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Men of faith in Democratic Republic of Congo are less violent, says report

01 December 2017


Supported: Petula, 19, an SGBV survivor who live in the Central African Republic, is receiving support from a Tearfund partner organisation

Supported: Petula, 19, an SGBV survivor who live in the Central African Republic, is receiving support from a Tearfund partner organisation

MEN who are committed and active members of a faith group are less likely to be violent towards their partner, new research from the charity Tearfund suggests.

The study was carried out in the Democratic Republic of Congo (DRC), which has the highest rate of sexual violence in the world.

The charity found that men who were actively engaged in a faith group, whether Christian or Muslim, were more than twice as likely to think violence towards their partner was never justified, compared with those who were not engaged. Women who were involved in their faith group were also more empowered and more confident in being able to say no to sex, the survey found.

The finding rebuts the assumption that “conservative” faith groups promote gender inequality.

The report, Does Faith Matter, published last Saturday, said: “One of the most striking factors this data shows is that for women, there is a clear and consistent association between active engagement within a faith group and both reduced experience of IPV (Intimate Partner Violence) and more ‘empowered’ attitudes around gender and rights for women.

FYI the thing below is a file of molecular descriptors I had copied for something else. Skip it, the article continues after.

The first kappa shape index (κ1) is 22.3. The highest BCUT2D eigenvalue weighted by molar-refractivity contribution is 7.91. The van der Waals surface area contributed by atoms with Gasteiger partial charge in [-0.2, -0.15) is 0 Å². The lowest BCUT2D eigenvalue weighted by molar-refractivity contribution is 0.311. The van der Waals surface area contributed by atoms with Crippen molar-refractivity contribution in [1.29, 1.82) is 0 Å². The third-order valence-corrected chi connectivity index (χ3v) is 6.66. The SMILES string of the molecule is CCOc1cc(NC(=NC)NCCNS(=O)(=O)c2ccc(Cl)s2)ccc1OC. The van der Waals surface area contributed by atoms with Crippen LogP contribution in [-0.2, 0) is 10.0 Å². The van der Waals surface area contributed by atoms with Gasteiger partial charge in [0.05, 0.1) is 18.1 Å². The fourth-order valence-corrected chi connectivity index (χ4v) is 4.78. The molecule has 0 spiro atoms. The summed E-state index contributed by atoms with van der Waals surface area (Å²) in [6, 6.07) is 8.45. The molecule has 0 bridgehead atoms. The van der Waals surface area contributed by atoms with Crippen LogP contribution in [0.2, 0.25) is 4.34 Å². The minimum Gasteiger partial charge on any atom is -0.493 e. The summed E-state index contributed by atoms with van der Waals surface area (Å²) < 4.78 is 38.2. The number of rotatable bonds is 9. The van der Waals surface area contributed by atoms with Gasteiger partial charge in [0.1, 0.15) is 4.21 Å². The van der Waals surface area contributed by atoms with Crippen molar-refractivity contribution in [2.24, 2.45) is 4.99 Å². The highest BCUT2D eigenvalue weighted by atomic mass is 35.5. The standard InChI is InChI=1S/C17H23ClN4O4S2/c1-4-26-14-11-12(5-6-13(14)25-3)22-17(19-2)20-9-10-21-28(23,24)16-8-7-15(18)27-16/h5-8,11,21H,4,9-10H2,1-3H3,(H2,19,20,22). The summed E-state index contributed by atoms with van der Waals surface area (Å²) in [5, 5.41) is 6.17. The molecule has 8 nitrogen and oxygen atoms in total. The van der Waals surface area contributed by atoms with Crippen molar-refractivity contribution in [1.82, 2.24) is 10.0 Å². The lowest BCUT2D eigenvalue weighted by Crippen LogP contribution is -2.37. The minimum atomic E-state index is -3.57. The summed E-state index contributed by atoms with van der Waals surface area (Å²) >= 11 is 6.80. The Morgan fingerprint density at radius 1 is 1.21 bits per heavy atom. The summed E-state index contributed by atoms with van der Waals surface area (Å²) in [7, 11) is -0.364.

“For men, faith engagement was also significant in terms of equitable gender attitudes. Men who were actively engaged or in leadership in faith groups were more likely to believe that God created men and women equal, much more likely to support a woman’s right to refuse sex, and more likely to share household decision-making with their partner. Being actively involved in a faith institution (both Christian and Muslim) was also associated with a much lower likelihood (reduced by half) of violence towards a partner in the last year.”

The research was carried out as part of the UK government-funded project What Works, which seeks to prevent violence against women and girls. Tearfund’s programme works with faith leaders in the DRC to change attitudes around gender violence and inequality. It is now being piloted in the neighbouring Central African Republic.

Of the 769 women and men interviewed for the study, 95 per cent were members of a faith group. High levels of IPV were reported as part of the survey: nearly 40 per cent of the women had endured violence from a partner in the past year. Non-partner violence was reported by 21 per cent of women respondents.

Download the report here.

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